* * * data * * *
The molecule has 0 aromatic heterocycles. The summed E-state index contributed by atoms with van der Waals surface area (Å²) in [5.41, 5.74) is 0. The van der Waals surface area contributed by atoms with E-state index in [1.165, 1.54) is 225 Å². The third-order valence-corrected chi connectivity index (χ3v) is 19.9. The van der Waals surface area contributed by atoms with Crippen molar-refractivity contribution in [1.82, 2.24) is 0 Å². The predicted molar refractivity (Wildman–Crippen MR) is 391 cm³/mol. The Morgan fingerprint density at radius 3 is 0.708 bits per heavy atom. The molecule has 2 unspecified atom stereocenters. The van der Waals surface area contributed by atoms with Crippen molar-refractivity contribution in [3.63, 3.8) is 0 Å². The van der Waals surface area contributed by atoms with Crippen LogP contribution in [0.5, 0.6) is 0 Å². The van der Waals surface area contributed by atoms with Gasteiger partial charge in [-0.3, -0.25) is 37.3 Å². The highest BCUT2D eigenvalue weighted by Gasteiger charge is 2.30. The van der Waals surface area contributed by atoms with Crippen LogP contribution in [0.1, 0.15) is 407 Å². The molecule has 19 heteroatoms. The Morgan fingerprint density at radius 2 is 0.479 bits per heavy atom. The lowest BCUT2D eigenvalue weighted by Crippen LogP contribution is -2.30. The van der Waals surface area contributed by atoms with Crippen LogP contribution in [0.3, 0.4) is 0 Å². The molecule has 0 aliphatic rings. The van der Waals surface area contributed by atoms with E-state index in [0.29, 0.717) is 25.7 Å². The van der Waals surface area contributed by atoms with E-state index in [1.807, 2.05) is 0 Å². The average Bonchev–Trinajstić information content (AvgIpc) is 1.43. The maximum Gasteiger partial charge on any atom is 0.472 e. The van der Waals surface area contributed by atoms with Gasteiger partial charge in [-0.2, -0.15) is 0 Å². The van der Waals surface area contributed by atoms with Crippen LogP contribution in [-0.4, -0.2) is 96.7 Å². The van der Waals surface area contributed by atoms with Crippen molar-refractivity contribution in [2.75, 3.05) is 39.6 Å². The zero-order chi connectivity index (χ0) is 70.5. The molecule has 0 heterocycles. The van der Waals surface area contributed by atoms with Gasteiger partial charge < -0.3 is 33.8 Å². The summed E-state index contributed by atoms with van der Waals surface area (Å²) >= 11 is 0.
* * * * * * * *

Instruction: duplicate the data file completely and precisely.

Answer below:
The molecule has 0 aromatic heterocycles. The summed E-state index contributed by atoms with van der Waals surface area (Å²) in [5.41, 5.74) is 0. The van der Waals surface area contributed by atoms with E-state index in [1.165, 1.54) is 225 Å². The third-order valence-corrected chi connectivity index (χ3v) is 19.9. The van der Waals surface area contributed by atoms with Crippen molar-refractivity contribution in [1.82, 2.24) is 0 Å². The predicted molar refractivity (Wildman–Crippen MR) is 391 cm³/mol. The Morgan fingerprint density at radius 3 is 0.708 bits per heavy atom. The molecule has 2 unspecified atom stereocenters. The van der Waals surface area contributed by atoms with Crippen molar-refractivity contribution in [3.63, 3.8) is 0 Å². The van der Waals surface area contributed by atoms with Crippen LogP contribution in [0.5, 0.6) is 0 Å². The van der Waals surface area contributed by atoms with Gasteiger partial charge in [-0.3, -0.25) is 37.3 Å². The highest BCUT2D eigenvalue weighted by Gasteiger charge is 2.30. The van der Waals surface area contributed by atoms with Crippen LogP contribution in [0.1, 0.15) is 407 Å². The molecule has 19 heteroatoms. The Morgan fingerprint density at radius 2 is 0.479 bits per heavy atom. The lowest BCUT2D eigenvalue weighted by Crippen LogP contribution is -2.30. The van der Waals surface area contributed by atoms with Crippen LogP contribution in [0.3, 0.4) is 0 Å². The molecule has 0 aliphatic rings. The van der Waals surface area contributed by atoms with E-state index in [0.29, 0.717) is 25.7 Å². The van der Waals surface area contributed by atoms with E-state index in [1.807, 2.05) is 0 Å². The average Bonchev–Trinajstić information content (AvgIpc) is 1.43. The maximum Gasteiger partial charge on any atom is 0.472 e. The van der Waals surface area contributed by atoms with Gasteiger partial charge in [-0.2, -0.15) is 0 Å². The van der Waals surface area contributed by atoms with Crippen LogP contribution in [-0.4, -0.2) is 96.7 Å². The van der Waals surface area contributed by atoms with Crippen molar-refractivity contribution in [2.75, 3.05) is 39.6 Å². The zero-order chi connectivity index (χ0) is 70.5. The molecule has 0 heterocycles. The van der Waals surface area contributed by atoms with Gasteiger partial charge < -0.3 is 33.8 Å². The summed E-state index contributed by atoms with van der Waals surface area (Å²) >= 11 is 0.